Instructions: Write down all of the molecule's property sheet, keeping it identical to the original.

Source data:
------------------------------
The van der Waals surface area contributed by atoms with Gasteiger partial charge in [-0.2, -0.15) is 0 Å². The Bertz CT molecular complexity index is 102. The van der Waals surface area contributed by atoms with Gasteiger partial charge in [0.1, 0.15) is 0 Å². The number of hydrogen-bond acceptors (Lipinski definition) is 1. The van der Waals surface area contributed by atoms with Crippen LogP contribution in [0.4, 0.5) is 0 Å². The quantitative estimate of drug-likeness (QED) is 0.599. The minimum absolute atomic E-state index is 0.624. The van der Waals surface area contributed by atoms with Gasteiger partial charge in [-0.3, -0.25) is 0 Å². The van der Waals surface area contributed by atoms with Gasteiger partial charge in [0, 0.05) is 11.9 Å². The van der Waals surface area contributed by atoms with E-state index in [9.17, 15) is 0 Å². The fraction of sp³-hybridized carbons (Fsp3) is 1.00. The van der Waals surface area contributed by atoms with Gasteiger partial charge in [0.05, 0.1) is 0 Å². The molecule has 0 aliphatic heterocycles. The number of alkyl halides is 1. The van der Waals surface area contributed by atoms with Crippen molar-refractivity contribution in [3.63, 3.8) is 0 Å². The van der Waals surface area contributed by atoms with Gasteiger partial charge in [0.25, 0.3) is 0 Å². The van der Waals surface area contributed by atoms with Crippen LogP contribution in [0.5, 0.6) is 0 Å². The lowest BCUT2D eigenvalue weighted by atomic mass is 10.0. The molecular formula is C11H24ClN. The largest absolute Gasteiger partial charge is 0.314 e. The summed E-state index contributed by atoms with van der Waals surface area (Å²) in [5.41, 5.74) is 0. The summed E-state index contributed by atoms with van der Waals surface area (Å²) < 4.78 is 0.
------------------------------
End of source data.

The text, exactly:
The van der Waals surface area contributed by atoms with Gasteiger partial charge in [-0.2, -0.15) is 0 Å². The Bertz CT molecular complexity index is 102. The van der Waals surface area contributed by atoms with Gasteiger partial charge in [0.1, 0.15) is 0 Å². The number of hydrogen-bond acceptors (Lipinski definition) is 1. The van der Waals surface area contributed by atoms with Crippen LogP contribution in [0.4, 0.5) is 0 Å². The quantitative estimate of drug-likeness (QED) is 0.599. The minimum absolute atomic E-state index is 0.624. The van der Waals surface area contributed by atoms with Gasteiger partial charge in [-0.3, -0.25) is 0 Å². The van der Waals surface area contributed by atoms with Gasteiger partial charge in [0, 0.05) is 11.9 Å². The van der Waals surface area contributed by atoms with E-state index in [9.17, 15) is 0 Å². The fraction of sp³-hybridized carbons (Fsp3) is 1.00. The van der Waals surface area contributed by atoms with Gasteiger partial charge in [0.05, 0.1) is 0 Å². The molecule has 0 aliphatic heterocycles. The number of alkyl halides is 1. The van der Waals surface area contributed by atoms with Crippen molar-refractivity contribution in [3.63, 3.8) is 0 Å². The van der Waals surface area contributed by atoms with Gasteiger partial charge in [0.25, 0.3) is 0 Å². The van der Waals surface area contributed by atoms with Crippen LogP contribution in [0.5, 0.6) is 0 Å². The lowest BCUT2D eigenvalue weighted by atomic mass is 10.0. The molecular formula is C11H24ClN. The largest absolute Gasteiger partial charge is 0.314 e. The summed E-state index contributed by atoms with van der Waals surface area (Å²) in [5.41, 5.74) is 0. The summed E-state index contributed by atoms with van der Waals surface area (Å²) < 4.78 is 0.